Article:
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Why is typography so important?

15/05/12

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These days when you hear about design for communication, for a purpose, for visual stimulation and graphics, you are bound to hear the term ‘typography,’ with a significant weighting to its mention. Many may still be unsure as to why typography is so respected and paramount in design nowadays. It has become a design entity and method in itself, especially in this age whereby its evolution and the development of its usages and available style has become so vast.

Typography is a design element to consider; it is the technique and arrangement of type within a composition. You must respect its parameters, boundaries, impact and message. It must always suit its purpose- for example match and portray a relevant message to the subject matter it is handling. There is no point applying a thin stemmed, embellished, script typeface to a protest poster now, is there? There has been an array of typefaces designed which may have stemmed from initial sketches and drawings of letters, to mark making, to seeing something in everyday occurrences that resembles lettering, to taking inspiration from some of the neutral default fonts of computer software. The possibilities of how it is created or how an idea is born are endless. Typography is important in conveying. You have to think ‘If typography wasn’t there, would the design you are using it in, still make an impact or fit its purpose?’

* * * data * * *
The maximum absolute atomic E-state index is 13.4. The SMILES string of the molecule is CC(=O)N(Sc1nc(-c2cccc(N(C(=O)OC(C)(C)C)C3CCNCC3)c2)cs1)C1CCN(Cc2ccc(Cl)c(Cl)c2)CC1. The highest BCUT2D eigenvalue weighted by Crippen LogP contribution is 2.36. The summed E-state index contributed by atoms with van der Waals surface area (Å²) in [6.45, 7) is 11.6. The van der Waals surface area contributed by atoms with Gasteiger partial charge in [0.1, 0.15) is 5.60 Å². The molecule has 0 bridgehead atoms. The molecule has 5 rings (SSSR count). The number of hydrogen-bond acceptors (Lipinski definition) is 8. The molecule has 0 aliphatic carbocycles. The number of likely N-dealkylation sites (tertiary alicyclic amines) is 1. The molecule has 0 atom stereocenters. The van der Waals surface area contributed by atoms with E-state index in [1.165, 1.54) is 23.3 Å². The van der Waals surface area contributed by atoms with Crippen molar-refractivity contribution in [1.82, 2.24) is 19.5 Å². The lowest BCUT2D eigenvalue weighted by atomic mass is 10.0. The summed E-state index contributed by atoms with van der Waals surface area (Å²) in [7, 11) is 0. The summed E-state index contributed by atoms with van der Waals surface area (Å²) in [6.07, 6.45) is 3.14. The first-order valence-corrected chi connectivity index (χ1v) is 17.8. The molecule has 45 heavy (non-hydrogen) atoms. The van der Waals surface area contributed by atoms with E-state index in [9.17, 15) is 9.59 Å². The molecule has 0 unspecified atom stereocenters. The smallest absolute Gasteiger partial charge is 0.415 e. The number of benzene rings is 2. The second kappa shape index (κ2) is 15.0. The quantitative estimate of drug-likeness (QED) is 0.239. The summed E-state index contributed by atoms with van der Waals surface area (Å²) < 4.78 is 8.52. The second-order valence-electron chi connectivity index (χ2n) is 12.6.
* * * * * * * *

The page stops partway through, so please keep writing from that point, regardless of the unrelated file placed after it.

Typography not only deals with aesthetics, it also deals with content. Having a double purpose means clarity on different levels of communicating information. Like stated before, it should portray a message that connects with its theme or genre, but it also should have clarity of written meaning. The metaphorical and literal meanings can have a nice balance and relationship in typography! The beauty of typography means it does not always have to be straightforward or direct, as long as its design and usage, affects its audience in the desired way. Take a look at the example below on a clever use of typography, whereby meaning is not obvious, yet it is intelligent.

Typography can also be how you arrange it on the page; its positioning

from welovetypography.com

-Its involvement in composition

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by Ismael Fino on behance.net

-Its style

by Atelier van Wageningen: Sjablony (character set) for Novo Typo from Itsnicethat.com

-Its size

by Aaron Carambula from welovetypography.com

-Its link or interaction to other elements and itself

by Kissmiklos on behance.net

-Its weight

from designm.a.g

-Its spacing between letters, kerning and scale

by Petra Bindel from welovetypography.com

-Its colour or pattern

by Deanne Cheuk from welovetypography.com

and many more techniques that make it a design article.